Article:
Foodie Fez

The Fez Cooking School introduces guests to the world of Moroccan flavours. Michael Edwards shops in the medina and makes lunch.

Fez medina spices

Going shopping in Fez’s ancient medina, a labyrinth of over 9,000 narrow alleys, is like stepping back into medieval times. Donkeys and men are the beasts of burden as Fez’s medina is the world’s largest pedestrianised zone.

Led by our chef Zakia and our guide / translator Fatima we are on a mission to seek out the finest ingredients for our chicken tagine accompanied by a smoked aubergine salad, followed by a creamy orange-blossom-water pastry dessert. 

“The smoked aubergine salad is my twenty-something son’s favourite seduction dish,” says Jemima Mann Baha. She fell in love with the whole Fez package: marrying Abdel from Fez, purchasing the crumbling Palais Amani to restore it into a luxurious riad and creating the Fez Cooking School to celebrate her fascination with Moroccan Cuisine. She even has three sister-in-laws called Fatima. 

flat bread

As it’s early morning, like the locals, we take breakfast as we shop. One part of the medina specialises in breakfast snacks. Locals sit around age-worn tables for a hot garlicky soup with freshly baked flat bread. Others opt for sfinjat – donuts fried in a spicy oil of cumin and salt, with an egg added for the final seconds of cooking. 

We move onto yet another small blue-tiled cubicle, open on one side for customers, perhaps 10 at most, to squash in. Atay Bnaanaa, with walnut creased complexion, makes Moroccan Mint Tea, as he has for five decades. He brews a little black China tea with heaped spoons of sugar in a gleaming copper samovar, pouring it over leaves of absinthe, geranium, verbena, sage and much mint. This is a premium vintage tea. At 10 Dirham a cup, it is twice the price of the soup and bread.

Breakfast over, it’s time for some serious shopping. We call in at a chicken shop with a difference, the chickens are live, but our First World sensibilities are spared. Our chicken had met its maker the day before and was back at the Palais Amani in a marinade. But many locals would never buy a packaged portion of chicken from a shop. “How do I know when it was killed?” they ask.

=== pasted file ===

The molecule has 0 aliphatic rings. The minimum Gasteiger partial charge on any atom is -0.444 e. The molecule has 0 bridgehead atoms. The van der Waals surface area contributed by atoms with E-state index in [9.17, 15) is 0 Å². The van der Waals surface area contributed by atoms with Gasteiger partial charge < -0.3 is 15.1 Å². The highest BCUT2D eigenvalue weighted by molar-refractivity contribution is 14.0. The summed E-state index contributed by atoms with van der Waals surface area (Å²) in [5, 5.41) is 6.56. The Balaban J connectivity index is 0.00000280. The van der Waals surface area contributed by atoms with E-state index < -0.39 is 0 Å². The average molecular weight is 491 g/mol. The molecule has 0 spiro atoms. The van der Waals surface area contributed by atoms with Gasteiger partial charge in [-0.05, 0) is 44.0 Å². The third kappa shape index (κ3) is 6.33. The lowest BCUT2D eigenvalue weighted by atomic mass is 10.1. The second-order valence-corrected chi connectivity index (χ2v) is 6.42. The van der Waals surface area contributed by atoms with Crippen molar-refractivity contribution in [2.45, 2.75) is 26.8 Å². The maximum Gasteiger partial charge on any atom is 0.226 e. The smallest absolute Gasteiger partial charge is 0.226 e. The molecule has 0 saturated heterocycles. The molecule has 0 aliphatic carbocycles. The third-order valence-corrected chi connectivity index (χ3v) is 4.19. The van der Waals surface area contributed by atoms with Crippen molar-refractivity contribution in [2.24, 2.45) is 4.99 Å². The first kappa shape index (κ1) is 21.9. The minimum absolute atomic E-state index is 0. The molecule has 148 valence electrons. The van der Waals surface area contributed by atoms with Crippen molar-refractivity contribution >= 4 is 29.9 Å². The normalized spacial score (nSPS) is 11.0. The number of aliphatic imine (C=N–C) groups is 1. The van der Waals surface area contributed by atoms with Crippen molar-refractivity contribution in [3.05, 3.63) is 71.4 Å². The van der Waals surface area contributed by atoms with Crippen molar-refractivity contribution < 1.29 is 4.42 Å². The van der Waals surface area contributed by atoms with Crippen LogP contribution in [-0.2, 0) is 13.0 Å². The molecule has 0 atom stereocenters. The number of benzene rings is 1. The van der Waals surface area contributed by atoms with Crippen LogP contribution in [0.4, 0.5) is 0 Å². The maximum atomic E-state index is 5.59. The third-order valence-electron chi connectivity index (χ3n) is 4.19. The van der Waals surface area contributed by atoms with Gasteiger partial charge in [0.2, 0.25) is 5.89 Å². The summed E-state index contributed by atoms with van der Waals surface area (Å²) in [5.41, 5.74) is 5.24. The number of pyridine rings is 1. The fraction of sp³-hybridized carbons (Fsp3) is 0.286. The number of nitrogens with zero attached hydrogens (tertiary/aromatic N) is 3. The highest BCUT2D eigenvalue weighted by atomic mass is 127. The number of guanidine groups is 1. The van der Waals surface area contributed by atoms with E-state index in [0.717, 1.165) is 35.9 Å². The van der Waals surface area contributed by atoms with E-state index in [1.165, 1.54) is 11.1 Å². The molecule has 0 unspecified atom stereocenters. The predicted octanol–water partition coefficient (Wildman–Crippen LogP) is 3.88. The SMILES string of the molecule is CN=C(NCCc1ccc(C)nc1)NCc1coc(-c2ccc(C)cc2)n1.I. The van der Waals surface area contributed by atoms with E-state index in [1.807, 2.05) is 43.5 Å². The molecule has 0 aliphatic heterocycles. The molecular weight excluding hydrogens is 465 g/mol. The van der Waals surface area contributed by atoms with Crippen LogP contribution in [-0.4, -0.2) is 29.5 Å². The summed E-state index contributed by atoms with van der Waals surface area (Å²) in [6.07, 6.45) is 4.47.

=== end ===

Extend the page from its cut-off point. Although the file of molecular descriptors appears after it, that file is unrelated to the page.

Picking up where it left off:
Next Zakia purchased the spices for our tagine; cumin, ginger, turmeric, coriander and just a little chilli. Moroccan cuisine prefers the subtler heat of coriander to burning chilli. 

Then we see some fellow guests from the Palacio Amani. Having made their bread on the bakery course, in age old fashion they were taking their bread to a communal bakery. Incredibly there are no labels or names on the tins. The baker recognises every tin by its distinctive dents, wear and tear. 

But bread is a social issue. The older generation look on at young women who buy their bread ready made from a stall, disapproving of these lazy modern ways. Food is a way of preserving traditions, keeping society as it has been for centuries. In days gone by, the wives did not even leave the kitchen, other family members took the loaves along to the bakery. 

View across the medina

Eventually we head back to the Cookery School at the Palais Amani located on the roof of the restored 17th century palace. Beyond the roof garden of olive trees, bougainvillea, vines and roses there are views across the medina to the backdrop of the mountains. 

Step-by-step, Zakia and Fatima, tell us how to prepare our chicken tagine and smoked aubergine salad. Then it’s on to dessert: cream flavoured with orange blossom water is layered between thin crispy flatbread. It’s something of a Generation Game moment as we decorate the top layer with swirls of cream. 

Eden restaurant

Taking off our aprons we descend to The Eden Restaurant, in the cool gardens of the riad. We enjoy the meal that we had cooked, shaded by citrus trees and the surrounding water features. Sometimes food seems more authentic when you have shopped and cooked it yourself.

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Last modified: April 7, 2021

Written by 11:01 am World Wide